Based on the HQ of Joe Hill, launched twelve years ago, Locke & Key is a work that mixes fantasy and suspense, which after a long wait, finally debuts on Netflix. With an engaging and original plot, the first season of production easily manages to please the viewer, of all ages.
The production is carried out by the Locke brothers, Tyler (Connor Jessup), Kinsey (Emilia Jones) and Goat (Jackson Robert Scott), who move into the Locke mansion with their mother, Nina (Darby Stanchfield) after the father was murdered. There, they find keys that have different powers and that seem to attract some dangers. In that first year, the series revolves around the keys found by children and the mysteries that surround the city's past.
In its first season, Locke & Key he is able to present the question about the mysterious keys without difficulty, placing new information along with the action, which leaves the fluid rhythm. When presented in the first episode, this pace seems rushed, as it explains a lot in a short period of time, but throughout the season this way seems to work very well, fixing the loose ends in some episodes and without running the risk of getting boring for excess of details.
In an engaging way, the script addresses much more than fantasy, going beyond the mystery that surrounds the family father's past, the hidden keys and why children seem special to them. Family issues, which involve unity and honesty, in addition to an enormous psychological background, are placed in a subtle and certain way in the production, a way that Hill usually uses in his works.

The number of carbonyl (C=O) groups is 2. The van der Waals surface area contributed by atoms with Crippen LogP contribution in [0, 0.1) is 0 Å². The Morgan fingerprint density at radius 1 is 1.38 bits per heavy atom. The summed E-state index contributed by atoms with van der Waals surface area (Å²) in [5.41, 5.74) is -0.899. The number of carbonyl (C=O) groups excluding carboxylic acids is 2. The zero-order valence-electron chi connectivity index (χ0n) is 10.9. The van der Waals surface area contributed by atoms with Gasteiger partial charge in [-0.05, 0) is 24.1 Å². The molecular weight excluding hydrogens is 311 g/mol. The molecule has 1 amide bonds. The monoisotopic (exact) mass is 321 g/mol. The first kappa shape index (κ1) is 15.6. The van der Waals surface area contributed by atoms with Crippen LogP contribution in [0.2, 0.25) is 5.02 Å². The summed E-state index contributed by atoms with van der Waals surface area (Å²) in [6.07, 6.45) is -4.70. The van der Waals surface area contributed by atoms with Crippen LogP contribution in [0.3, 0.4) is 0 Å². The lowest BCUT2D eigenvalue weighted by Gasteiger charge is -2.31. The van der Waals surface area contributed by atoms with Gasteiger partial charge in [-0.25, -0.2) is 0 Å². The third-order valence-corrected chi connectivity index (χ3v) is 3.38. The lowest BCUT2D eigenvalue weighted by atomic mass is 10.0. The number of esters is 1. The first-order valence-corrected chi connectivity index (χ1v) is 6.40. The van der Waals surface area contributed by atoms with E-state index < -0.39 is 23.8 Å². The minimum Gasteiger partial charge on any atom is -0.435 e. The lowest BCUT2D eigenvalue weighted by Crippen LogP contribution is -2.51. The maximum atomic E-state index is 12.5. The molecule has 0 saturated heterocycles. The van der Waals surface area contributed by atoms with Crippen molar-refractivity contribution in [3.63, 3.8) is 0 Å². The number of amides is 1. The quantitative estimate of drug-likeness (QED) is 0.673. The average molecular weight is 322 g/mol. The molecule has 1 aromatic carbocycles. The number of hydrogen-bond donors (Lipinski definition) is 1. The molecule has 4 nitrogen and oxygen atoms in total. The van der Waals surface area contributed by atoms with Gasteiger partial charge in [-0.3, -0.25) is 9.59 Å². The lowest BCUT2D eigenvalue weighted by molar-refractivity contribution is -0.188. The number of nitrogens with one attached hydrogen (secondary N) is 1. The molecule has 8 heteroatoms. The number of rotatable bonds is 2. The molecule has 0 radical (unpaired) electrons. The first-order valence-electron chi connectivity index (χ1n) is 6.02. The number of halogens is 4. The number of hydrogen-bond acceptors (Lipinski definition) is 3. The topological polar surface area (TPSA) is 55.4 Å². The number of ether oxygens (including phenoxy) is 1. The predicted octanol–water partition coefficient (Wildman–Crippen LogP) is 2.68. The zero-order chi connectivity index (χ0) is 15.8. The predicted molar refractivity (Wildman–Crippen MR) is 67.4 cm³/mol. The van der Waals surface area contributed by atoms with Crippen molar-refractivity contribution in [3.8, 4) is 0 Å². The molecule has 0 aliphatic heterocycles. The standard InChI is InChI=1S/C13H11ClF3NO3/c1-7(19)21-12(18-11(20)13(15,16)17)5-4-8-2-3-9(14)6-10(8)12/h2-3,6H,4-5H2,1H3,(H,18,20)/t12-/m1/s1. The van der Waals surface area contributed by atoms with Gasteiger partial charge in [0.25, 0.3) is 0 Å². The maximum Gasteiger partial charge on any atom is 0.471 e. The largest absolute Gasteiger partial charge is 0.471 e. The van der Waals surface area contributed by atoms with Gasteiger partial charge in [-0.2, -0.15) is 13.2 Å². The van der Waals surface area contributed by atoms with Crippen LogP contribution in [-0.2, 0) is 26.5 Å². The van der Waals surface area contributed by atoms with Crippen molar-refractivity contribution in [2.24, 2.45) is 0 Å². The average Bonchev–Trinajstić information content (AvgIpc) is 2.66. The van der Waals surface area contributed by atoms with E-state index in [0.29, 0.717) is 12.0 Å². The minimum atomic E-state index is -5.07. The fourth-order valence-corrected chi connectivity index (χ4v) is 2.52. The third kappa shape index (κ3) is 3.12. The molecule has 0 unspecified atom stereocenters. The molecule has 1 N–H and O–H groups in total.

Contrary to how it was sold, Locke & Key this is not a series of horror, but fantasy. However, fans who wanted to see the classic elements of horror will not be totally disappointed when they watch the first season, as it contains several tributes to greats of terror, that includes easter eggs with known productions of Stephen King, and even creator participations.
Some holes and shallow explanations are left during the first season, details that can annoy the most attentive viewers and irritate those who are tired of the famous “idiocies” of the characters. However, with a second season already guaranteed, it is possible to reveal some of these loose ends, with the hope that they will be explored next year.
The adaptation remains as faithful as possible, delivering a visual very similar to the original work, very well grounded by the great effects of the production. It is possible to verify major changes in relation to the HQ, but that seem to work in this new format, where non-readers can locate themselves, only losing some details and references for not having read the comic, but without impairing the understanding.
Locke & Key it has an original and well executed plot, with an interesting visual, great performances and differentials that portray in a unique way deeper issues. It is certainly a great refreshment at a time when the themes do not seem to change and a good addition to the Netflix catalog.